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Suppression Program Information

The gypsy moth Lymantria dispar (L.) is one of the most destructive insect pests threatening our forest and ornamental plants in Ohio. Native to Europe, Asia and North Africa, it became established in the U.S. when brought to Massachusetts in 1869 for an unsuccessful attempt to cross breed it with native silkworms. During a storm the caterpillars escaped from there confinement into the surrounding forest and the gypsy moth has been gradually spreading throughout the northeastern states ever since that time. 
Currently, gypsy moth infestations can be found in all of the New England and North Atlantic states from North Carolina to Minnesota and all states and providences surrounding the Great Lakes Region.
Rigorous control efforts by state and federal agencies since before 1900 met with varying degrees of success, but have been generally useful in only slowing the natural spread. In addition, a federal quarantine restricting movement of nursery stock, lumber, and outdoor household articles from the infested area has also helped.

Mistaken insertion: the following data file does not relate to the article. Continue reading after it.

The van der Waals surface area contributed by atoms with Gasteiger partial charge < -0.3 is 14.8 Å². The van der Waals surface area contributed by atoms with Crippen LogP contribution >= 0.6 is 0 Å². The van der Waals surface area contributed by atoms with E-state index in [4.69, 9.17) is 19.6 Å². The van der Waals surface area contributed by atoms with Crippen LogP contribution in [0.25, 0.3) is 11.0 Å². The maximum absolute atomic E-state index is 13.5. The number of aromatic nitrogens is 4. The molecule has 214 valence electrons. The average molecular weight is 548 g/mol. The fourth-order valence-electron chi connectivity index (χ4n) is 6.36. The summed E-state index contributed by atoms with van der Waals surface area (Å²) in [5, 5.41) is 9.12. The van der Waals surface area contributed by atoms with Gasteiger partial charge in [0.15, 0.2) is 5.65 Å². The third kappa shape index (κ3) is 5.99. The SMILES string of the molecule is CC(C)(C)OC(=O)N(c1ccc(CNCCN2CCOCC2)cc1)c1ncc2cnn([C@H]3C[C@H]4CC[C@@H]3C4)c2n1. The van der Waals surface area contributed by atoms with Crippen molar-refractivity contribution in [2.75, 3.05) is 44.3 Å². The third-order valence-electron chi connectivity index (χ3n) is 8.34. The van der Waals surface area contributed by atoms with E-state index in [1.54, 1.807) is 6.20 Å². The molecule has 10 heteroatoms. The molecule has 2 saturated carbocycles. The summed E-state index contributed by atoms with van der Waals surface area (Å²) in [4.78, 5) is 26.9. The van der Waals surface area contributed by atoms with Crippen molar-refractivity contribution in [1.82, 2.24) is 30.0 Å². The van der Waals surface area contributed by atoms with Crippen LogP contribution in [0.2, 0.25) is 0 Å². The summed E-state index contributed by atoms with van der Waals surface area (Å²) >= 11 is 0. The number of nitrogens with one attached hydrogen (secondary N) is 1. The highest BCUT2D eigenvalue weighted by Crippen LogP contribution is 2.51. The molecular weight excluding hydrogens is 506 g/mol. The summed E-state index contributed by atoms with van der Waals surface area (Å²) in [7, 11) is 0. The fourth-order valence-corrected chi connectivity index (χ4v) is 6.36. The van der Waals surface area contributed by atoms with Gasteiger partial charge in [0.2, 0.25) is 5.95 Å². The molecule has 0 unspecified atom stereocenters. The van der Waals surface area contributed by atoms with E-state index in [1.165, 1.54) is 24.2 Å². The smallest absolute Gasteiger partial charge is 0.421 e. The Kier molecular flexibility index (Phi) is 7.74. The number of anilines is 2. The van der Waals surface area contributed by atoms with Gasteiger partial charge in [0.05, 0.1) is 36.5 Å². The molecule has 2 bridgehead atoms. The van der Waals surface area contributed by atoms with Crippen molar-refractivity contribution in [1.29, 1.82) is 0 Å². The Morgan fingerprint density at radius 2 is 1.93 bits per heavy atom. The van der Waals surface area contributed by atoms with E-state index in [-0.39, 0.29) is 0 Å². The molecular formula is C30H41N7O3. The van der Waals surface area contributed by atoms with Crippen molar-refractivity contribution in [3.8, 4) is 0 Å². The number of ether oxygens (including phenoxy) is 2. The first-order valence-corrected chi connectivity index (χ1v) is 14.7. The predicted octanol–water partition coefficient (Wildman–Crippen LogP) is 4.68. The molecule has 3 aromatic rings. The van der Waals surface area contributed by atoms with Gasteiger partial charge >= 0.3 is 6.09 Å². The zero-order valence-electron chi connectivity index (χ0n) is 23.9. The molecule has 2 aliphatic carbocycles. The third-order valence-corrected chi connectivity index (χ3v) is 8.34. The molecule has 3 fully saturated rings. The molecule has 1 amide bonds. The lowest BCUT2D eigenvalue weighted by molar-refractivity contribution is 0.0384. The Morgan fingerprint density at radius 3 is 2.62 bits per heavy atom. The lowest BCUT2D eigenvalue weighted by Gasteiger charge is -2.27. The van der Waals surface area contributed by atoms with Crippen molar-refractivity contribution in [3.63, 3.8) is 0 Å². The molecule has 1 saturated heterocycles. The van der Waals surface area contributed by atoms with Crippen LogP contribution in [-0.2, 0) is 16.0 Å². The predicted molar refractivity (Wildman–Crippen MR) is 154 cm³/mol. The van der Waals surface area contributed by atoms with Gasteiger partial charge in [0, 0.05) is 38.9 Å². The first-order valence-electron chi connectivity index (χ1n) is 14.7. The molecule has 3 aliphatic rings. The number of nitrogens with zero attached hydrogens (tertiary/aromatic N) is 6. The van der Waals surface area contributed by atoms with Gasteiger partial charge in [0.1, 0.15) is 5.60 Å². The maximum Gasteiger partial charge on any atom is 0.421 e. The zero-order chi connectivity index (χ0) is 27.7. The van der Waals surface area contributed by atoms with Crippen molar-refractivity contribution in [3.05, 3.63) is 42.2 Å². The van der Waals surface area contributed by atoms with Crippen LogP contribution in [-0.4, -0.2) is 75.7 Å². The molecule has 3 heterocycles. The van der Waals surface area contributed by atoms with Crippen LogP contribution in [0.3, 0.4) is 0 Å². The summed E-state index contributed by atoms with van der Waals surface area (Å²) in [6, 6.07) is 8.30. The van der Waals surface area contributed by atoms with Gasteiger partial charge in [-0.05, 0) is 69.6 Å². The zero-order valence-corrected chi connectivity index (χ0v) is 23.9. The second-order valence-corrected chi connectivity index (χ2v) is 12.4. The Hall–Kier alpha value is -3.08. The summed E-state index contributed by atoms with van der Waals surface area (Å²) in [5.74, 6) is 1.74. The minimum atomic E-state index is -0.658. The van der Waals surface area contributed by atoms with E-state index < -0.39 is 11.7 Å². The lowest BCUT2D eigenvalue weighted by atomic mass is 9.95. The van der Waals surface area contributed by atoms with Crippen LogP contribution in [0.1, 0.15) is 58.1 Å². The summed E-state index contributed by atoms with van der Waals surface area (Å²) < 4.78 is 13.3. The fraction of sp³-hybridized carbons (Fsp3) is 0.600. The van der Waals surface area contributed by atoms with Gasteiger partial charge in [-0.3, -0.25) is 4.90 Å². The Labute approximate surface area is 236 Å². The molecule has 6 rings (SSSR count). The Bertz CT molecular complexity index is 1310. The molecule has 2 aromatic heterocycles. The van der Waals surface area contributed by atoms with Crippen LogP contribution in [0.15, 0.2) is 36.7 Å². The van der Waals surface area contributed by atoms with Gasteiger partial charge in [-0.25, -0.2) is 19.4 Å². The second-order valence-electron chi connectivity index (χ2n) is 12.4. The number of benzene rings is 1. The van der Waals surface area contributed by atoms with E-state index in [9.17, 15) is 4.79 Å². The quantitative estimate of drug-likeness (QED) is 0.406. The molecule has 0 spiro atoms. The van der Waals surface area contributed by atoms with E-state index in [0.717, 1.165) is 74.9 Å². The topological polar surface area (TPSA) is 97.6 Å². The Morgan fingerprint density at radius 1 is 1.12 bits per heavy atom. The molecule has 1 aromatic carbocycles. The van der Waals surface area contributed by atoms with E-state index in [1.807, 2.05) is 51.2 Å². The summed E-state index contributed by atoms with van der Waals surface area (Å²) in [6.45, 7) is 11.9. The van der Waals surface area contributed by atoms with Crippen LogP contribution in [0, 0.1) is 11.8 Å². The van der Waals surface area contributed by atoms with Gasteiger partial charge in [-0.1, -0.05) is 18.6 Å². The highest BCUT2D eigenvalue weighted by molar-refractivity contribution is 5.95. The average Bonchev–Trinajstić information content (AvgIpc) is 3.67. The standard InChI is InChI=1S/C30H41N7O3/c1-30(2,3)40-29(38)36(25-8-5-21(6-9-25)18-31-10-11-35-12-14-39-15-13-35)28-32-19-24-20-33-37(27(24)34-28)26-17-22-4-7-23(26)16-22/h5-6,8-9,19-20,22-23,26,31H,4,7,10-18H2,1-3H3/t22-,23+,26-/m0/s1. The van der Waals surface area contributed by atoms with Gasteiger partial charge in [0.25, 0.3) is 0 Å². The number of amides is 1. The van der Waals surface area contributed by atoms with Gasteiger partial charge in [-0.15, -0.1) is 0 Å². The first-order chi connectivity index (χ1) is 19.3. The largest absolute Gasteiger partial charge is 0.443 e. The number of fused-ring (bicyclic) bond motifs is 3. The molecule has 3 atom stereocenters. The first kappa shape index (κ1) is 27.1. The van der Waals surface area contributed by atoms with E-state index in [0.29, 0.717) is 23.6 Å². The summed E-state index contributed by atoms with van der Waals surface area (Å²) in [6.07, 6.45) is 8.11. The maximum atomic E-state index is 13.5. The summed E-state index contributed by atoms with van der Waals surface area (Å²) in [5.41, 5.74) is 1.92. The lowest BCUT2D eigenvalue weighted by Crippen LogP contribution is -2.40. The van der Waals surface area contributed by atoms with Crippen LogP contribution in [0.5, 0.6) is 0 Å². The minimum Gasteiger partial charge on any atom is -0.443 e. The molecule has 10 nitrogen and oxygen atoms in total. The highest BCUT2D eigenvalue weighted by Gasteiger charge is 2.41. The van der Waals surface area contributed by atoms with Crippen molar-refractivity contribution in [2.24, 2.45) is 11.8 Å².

The first adult male moths were trapped in Ohio in 1971 in Ashtabula County, and the first major defoliation occurred in 1990. A state quarantine, paralleling the federal quarantine, took effect in 1987, and has been extended several times.
A cooperative suppression program between the Ohio Department of Agriculture (ODA), USDA, Forest Service and affected landowners is now an option for those in the generally infested areas of the state. This brochure describes the gypsy moth infestation in Ohio and outlines the requirements for participating in the ODA’s cooperative suppression program.


Gypsy moths damage trees by feeding on leaves, partially or completely defoliating the trees. Feeding is done by the caterpillar stages, usually between early May and late June. Caterpillars feed on a wide variety of plant species, but prefer those in the oak group. The amount of defoliation in a stand is difficult to predict, but depends on variables such as the gypsy moth population level in the area and the tree species composition. Light defoliation will weaken but usually not kill a tree. Heavy (more than 50-60 percent) defoliation will cause them to develop a second set of smaller, less vigorous leaves, thus weakening the tree. Weakened trees are more susceptible to secondary pests such as woodborers or root diseases. Repeated heavy defoliation over several years will kill some trees.